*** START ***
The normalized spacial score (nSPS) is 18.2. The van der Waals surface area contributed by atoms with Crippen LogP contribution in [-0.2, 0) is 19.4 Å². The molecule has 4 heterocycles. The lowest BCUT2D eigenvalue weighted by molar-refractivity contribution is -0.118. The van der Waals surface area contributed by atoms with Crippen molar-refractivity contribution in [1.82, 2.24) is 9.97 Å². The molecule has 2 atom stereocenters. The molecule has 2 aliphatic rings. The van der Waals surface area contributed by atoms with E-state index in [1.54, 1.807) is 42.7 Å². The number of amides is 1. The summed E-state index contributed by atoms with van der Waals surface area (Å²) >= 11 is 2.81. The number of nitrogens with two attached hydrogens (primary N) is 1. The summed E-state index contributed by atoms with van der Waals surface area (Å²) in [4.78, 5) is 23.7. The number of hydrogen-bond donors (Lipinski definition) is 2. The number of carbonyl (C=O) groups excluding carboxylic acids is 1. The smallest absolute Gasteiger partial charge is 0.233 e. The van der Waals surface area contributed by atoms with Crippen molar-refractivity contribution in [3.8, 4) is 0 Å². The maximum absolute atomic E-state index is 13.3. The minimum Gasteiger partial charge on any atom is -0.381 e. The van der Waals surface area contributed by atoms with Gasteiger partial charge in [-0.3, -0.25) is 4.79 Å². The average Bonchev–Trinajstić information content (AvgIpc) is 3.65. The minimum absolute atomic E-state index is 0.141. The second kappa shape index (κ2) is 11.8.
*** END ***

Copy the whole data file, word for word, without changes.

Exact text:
The normalized spacial score (nSPS) is 18.2. The van der Waals surface area contributed by atoms with Crippen LogP contribution in [-0.2, 0) is 19.4 Å². The molecule has 4 heterocycles. The lowest BCUT2D eigenvalue weighted by molar-refractivity contribution is -0.118. The van der Waals surface area contributed by atoms with Crippen molar-refractivity contribution in [1.82, 2.24) is 9.97 Å². The molecule has 2 atom stereocenters. The molecule has 2 aliphatic rings. The van der Waals surface area contributed by atoms with E-state index in [1.54, 1.807) is 42.7 Å². The number of amides is 1. The summed E-state index contributed by atoms with van der Waals surface area (Å²) >= 11 is 2.81. The number of nitrogens with two attached hydrogens (primary N) is 1. The summed E-state index contributed by atoms with van der Waals surface area (Å²) in [4.78, 5) is 23.7. The number of hydrogen-bond donors (Lipinski definition) is 2. The number of carbonyl (C=O) groups excluding carboxylic acids is 1. The smallest absolute Gasteiger partial charge is 0.233 e. The van der Waals surface area contributed by atoms with Crippen molar-refractivity contribution in [3.8, 4) is 0 Å². The maximum absolute atomic E-state index is 13.3. The minimum Gasteiger partial charge on any atom is -0.381 e. The van der Waals surface area contributed by atoms with Gasteiger partial charge in [-0.3, -0.25) is 4.79 Å². The average Bonchev–Trinajstić information content (AvgIpc) is 3.65. The minimum absolute atomic E-state index is 0.141. The second kappa shape index (κ2) is 11.8.